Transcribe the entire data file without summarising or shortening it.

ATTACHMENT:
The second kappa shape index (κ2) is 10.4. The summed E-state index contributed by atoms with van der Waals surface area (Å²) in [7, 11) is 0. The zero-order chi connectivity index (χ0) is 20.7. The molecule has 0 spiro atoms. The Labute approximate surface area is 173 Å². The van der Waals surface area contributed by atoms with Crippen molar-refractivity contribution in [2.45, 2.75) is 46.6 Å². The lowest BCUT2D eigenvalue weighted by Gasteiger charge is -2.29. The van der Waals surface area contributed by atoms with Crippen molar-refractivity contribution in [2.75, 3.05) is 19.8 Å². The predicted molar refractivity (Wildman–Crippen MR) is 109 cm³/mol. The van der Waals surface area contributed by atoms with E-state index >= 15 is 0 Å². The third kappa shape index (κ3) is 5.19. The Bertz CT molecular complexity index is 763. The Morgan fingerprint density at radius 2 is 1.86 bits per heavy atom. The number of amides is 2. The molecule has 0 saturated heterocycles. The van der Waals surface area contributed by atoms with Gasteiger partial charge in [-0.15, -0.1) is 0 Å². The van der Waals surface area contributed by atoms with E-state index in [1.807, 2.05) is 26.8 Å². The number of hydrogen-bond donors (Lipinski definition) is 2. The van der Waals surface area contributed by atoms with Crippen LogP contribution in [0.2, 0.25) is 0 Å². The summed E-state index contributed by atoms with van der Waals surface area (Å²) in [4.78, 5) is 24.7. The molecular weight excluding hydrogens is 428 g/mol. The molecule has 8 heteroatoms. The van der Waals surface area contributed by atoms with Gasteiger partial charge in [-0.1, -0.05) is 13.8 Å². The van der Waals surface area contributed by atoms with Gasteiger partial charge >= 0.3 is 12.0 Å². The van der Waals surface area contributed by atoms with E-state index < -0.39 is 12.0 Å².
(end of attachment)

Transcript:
The second kappa shape index (κ2) is 10.4. The summed E-state index contributed by atoms with van der Waals surface area (Å²) in [7, 11) is 0. The zero-order chi connectivity index (χ0) is 20.7. The molecule has 0 spiro atoms. The Labute approximate surface area is 173 Å². The van der Waals surface area contributed by atoms with Crippen molar-refractivity contribution in [2.45, 2.75) is 46.6 Å². The lowest BCUT2D eigenvalue weighted by Gasteiger charge is -2.29. The van der Waals surface area contributed by atoms with Crippen molar-refractivity contribution in [2.75, 3.05) is 19.8 Å². The predicted molar refractivity (Wildman–Crippen MR) is 109 cm³/mol. The van der Waals surface area contributed by atoms with E-state index >= 15 is 0 Å². The third kappa shape index (κ3) is 5.19. The Bertz CT molecular complexity index is 763. The Morgan fingerprint density at radius 2 is 1.86 bits per heavy atom. The number of amides is 2. The molecule has 0 saturated heterocycles. The van der Waals surface area contributed by atoms with Gasteiger partial charge in [-0.15, -0.1) is 0 Å². The van der Waals surface area contributed by atoms with E-state index in [1.807, 2.05) is 26.8 Å². The number of hydrogen-bond donors (Lipinski definition) is 2. The van der Waals surface area contributed by atoms with Crippen LogP contribution in [0.2, 0.25) is 0 Å². The summed E-state index contributed by atoms with van der Waals surface area (Å²) in [4.78, 5) is 24.7. The molecular weight excluding hydrogens is 428 g/mol. The molecule has 8 heteroatoms. The van der Waals surface area contributed by atoms with Gasteiger partial charge in [-0.1, -0.05) is 13.8 Å². The van der Waals surface area contributed by atoms with Gasteiger partial charge >= 0.3 is 12.0 Å². The van der Waals surface area contributed by atoms with E-state index < -0.39 is 12.0 Å².